By Priscilla St. John
“Forsyth. For What’s Ahead.” It’s more than just our tagline. It’s our way of teaching. At
Forsyth Country Day School, we know that our students’ futures will look very different than ours did. We also know that what they learn and how they learn are essential to preparing students for what’s ahead. So, we’re disrupting the old methods of teaching. How? Check out ten ways we’re doing things differently.
- Helping local businesses solve real problems
Business and entrepreneurship students get their hands dirty and tackle real-world problems. They’ve served as consultants for a number of local businesses from restaurants to tech companies. “I tell our business partners up front that while we hope they receive some benefit from the process, it’s really about the learning opportunities for our students,” says Business and Entrepreneurship teacher Mark Palmer. “What we find every time is that the kids learn a great deal and the businesses always come away with at least one or two new ideas they can implement. It’s always a win-win experience.”
Junior Oliver Jewell agrees. “Through my experiences in Business and Entrepreneurship, I have learned the true value of teamwork and hands-on learning,” he says. “Working with actual companies in the Triad has given me the opportunity to fully immerse myself in the business world while learning valuable professional and leadership skills along the way.”
- Teaching kids how to fail.
At FCDS, failure is an option. In fact, it’s a valuable part of the learning process. This atmosphere is especially important in the school’s middle and high school engineering courses and its Business and Entrepreneurship class.“Failing teaches you to persevere; it gives you grit,” says Director of Entrepreneurship Nathan Battle. “There are going to be times when you go through the process and your machine doesn’t work out as intended. That happens all the time in entrepreneurship and in engineering Successful entrepreneurs are people who fail and learn quickly. Engineering gives you the skills to solve the problems.”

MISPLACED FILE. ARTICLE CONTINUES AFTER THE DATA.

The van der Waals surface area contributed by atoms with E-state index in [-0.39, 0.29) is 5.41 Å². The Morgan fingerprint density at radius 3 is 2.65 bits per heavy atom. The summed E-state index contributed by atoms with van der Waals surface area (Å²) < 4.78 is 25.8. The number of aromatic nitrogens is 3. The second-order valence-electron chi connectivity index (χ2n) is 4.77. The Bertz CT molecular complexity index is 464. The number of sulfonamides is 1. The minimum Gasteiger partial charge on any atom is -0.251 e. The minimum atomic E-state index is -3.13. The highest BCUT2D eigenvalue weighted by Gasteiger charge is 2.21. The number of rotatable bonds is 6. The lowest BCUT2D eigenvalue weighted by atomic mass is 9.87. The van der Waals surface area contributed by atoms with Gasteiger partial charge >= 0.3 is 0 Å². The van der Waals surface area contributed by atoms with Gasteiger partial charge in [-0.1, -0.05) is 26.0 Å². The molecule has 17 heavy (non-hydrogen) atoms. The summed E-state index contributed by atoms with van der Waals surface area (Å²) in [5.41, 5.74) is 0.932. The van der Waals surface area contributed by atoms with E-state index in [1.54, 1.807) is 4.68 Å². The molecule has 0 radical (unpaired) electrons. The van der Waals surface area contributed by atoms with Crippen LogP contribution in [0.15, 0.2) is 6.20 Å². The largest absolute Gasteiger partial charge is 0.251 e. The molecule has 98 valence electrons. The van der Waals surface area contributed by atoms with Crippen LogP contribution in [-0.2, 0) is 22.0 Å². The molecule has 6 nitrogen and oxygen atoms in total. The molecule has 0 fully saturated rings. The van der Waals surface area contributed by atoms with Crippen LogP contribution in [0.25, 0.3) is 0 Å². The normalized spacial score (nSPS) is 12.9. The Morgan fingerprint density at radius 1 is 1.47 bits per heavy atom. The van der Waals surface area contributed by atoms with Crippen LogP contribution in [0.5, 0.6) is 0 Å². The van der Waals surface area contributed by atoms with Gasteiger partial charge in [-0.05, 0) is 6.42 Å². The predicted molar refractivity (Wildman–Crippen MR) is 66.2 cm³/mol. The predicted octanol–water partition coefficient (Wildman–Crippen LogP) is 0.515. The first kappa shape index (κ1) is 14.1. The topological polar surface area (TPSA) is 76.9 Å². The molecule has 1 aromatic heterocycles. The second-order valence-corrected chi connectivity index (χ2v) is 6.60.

Seventh grader Ana Calderon concurs. “Failing is a part of life,” she says. Through her study of engineering, she has learned how to accept and even welcome failure. “It teaches you good lessons—what not to do the next time.”
- Talking in class.
In the FCDS Lower School, students are always talking in class—and that’s a good thing. Conversational Spanish, which is taught daily to students in kindergarten through fourth grade and twice a week to preschoolers, is centered on having relatable conversations. “We teach in a natural way,” says Maria Theresa Ortiz-Thompson, who created the Lower School world language curriculum and teaches second to fourth graders. “We don’t focus on the parts of speech. If you speak to one another and tell stories, you access the vocabulary through the story and you retain it better. Grammar and vocabulary come instinctively.”
Learning a world language also generates a respect and appreciation for people’s similarities and differences. “Part of language learning is the culture,” says Sheila Shearin, who teaches preschool through first grade. “We learn and respect that there are different people with different languages and different ways of doing things. That opens up a lot of curiosity about the world for these children.”
Third grader Sophie Wyshner agrees. “It’s really cool that even though we all have different languages, we can all learn to talk to each other.”
- Challenging traditional classroom seating
When you walk into some elementary school classrooms at Forsyth Country Day, you might be surprised to learn that students don’t have assigned seats—they don’t even have to sit in chairs! First grade teacher Happy Bell-Wiatrek, whose room looks more like a coffee shop with tables of different heights and seating options that include cushions, padded milk crates, exercise balls, and rocking Hokki stools, believes strongly in the benefits of flexible seating. “It allows student to be their best learning selves,” she says. “Having choice not only empowers students to be active learners, but allows them to think for themselves.”
In Mrs. Bell-Wiatrek’s class, students decide where to sit and what to sit on each day, and they move throughout the day when subjects changes. One student who enjoys bouncing on an exercise ball during math may prefer to sit on a cushion during reading, and that’s O.K. “When no one is telling them where to sit and remain for the entire day, and students have choice, they take more responsibility for their own learning,” Mrs. Bell-Wiatrek says.
- Changing at the speed of need.
If educational institutions are vessels on an ocean, most are like cruise ships—though large and strong, they are big, unwieldy, and hard to maneuver. Changing course can take a long time.
“We’re a mission-led institution,” Head of School Gardner Barrier says. “Our mission gives us direction, and our size makes us like a speedboat—we can change when we see the need to do so, in a more agile manner.”